The JRB Photo Editor Victor Dlamini pays tribute to George Hallett, who passed away today.
I first got to know George Hallett through his photographs for Heinemann’s African Writers Series. He eventually published many of these photographs in his seminal book, Portraits of African Writers.
In 2007 I had an exhibition in Cape Town at the South African Book Fair and George was one of the visitors to my exhibition. He walked in quietly, his trademark Leica hanging by its strap from his neck. It was how I got to know him personally. Such was his warmth and generosity that when we struck up a conversation at my exhibition, it was as if we were old friends catching up after a long separation.
I was lucky enough to be invited to George’s home, where he cooked and shared his stories of making some of his famous photographs. As one would expect of one who loved writing and music so much, his house was full of books. There were the photo books and novels by artists such as Haruki Murakami, Zakes Mda and Ruth Prawer Jhabvala. He would always interrupt our conversations by picking up his camera because the light was ‘just right’ and he had to make a portrait.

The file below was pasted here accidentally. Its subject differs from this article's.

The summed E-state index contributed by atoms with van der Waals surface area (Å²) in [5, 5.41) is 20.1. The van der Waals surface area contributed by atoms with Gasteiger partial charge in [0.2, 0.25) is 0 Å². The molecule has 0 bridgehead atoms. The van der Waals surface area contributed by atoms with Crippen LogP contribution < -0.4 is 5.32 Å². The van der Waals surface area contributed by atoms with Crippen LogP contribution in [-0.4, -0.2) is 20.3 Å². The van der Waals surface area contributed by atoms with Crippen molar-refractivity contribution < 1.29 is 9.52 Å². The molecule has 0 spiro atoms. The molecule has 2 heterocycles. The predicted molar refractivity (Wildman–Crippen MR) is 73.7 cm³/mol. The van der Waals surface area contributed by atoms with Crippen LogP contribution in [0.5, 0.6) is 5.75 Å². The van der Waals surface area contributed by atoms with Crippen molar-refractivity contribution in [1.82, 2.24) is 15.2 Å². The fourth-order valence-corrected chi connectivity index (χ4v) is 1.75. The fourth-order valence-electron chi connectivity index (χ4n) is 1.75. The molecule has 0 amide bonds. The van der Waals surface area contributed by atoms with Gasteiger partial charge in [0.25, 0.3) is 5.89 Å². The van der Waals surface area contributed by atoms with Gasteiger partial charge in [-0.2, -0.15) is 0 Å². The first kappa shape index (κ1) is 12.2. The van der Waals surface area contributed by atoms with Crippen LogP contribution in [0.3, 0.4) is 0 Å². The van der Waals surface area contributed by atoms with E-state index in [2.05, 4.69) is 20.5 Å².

He shot film, using a rangefinder. But you wouldn’t see a light meter anywhere near him because he could read his settings just by looking at the light.
As my own work has focused on portraits of artists, writers and musicians from the continent and the diaspora, a great deal of it has been an extended homage to George. I am forever indebted to George for showing me the way that leads to making meaningful photographs of writers and other artists.
One of my cherished memories of George was when he asked me to join him on a visit to the District Six Museum. He took me on a tour of the museum, sharing how much District Six had meant to him as a place that he photographed and whose people he cherished. It was clear that the loss to apartheid’s architect’s of separation of the community of District Six still stung George.
George took his craft very seriously and many of our meetings were taken up with gentle sharing of his wisdom about how to make photographs that mattered.